# An Algebraic Proof of the Pythagorean Theorem

Discussing the properties of similar triangles today, I derived a simple proof of the Pythagorean Theorem that uses ratios. (I do not claim this is original to me; I’m sure it isn’t.)

Consider the diagram.

$$\Delta ADC \sim \Delta BDA \sim \Delta BAC$$. Due to the properties of similar triangles, we know that $$b$$ is the geometric mean of $$e$$ and $$c$$, while $$a$$ is the geometric mean of $$f$$ and $$c$$. That is to say, $\frac{b}{e} = \frac{c}{b} \Rightarrow b^2 = ce \\\frac{a}{f} = \frac{c}{a} \Rightarrow a^2 = cf$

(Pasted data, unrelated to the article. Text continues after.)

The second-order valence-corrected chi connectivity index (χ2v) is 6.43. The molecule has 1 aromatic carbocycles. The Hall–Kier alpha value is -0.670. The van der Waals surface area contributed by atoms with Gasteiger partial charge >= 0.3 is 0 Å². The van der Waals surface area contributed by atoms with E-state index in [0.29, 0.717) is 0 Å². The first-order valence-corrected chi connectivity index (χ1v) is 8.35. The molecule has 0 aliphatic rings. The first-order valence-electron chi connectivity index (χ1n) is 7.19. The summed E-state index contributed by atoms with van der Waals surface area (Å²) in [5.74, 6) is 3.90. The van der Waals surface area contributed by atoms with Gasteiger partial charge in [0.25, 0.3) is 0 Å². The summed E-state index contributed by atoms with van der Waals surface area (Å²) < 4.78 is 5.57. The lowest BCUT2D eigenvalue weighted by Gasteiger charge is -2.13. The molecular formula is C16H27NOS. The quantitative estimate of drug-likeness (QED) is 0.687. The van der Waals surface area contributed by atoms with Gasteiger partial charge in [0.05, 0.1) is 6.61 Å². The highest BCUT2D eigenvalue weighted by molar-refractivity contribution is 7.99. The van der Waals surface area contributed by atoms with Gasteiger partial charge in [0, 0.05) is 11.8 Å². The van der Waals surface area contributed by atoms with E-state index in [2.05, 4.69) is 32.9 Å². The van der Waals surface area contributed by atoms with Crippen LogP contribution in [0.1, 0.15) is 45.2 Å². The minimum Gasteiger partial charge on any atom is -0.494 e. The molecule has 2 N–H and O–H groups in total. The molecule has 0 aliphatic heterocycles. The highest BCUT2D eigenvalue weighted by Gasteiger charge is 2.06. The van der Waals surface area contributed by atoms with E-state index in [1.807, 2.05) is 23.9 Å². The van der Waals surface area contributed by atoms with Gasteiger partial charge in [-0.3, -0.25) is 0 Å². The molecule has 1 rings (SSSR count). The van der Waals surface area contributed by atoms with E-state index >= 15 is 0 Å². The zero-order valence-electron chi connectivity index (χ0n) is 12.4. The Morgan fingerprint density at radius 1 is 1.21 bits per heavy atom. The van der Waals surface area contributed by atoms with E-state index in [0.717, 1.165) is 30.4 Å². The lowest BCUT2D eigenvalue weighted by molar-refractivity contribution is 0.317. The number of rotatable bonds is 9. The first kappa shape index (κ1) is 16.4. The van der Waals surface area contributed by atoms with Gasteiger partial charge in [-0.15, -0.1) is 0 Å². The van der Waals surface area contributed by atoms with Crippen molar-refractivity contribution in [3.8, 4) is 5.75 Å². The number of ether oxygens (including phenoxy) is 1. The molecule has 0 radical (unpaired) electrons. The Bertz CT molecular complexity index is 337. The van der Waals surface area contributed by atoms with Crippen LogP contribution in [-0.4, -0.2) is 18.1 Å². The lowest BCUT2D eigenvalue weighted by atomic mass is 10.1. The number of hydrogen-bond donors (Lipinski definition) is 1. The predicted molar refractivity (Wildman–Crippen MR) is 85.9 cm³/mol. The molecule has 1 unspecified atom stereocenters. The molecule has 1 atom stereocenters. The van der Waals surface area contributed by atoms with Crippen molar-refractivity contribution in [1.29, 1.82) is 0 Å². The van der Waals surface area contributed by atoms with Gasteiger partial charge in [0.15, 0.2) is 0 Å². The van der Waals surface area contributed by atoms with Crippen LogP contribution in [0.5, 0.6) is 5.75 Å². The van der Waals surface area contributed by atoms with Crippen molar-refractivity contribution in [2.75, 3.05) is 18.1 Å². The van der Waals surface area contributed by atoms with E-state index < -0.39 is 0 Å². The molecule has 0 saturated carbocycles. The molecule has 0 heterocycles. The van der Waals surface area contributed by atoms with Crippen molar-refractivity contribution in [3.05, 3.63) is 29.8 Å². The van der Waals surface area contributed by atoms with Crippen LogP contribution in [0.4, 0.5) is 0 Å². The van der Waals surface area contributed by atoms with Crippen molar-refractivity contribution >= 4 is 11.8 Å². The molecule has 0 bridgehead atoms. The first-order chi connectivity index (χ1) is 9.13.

Since $$c = e + f$$: $f = c – e\\a^2 = c(c – e) = c^2 – ce$ But $$ce = b^2$$. Hence, $a^2 = c^2 – b^2\\a^2 + b^2 = c^2$ QED.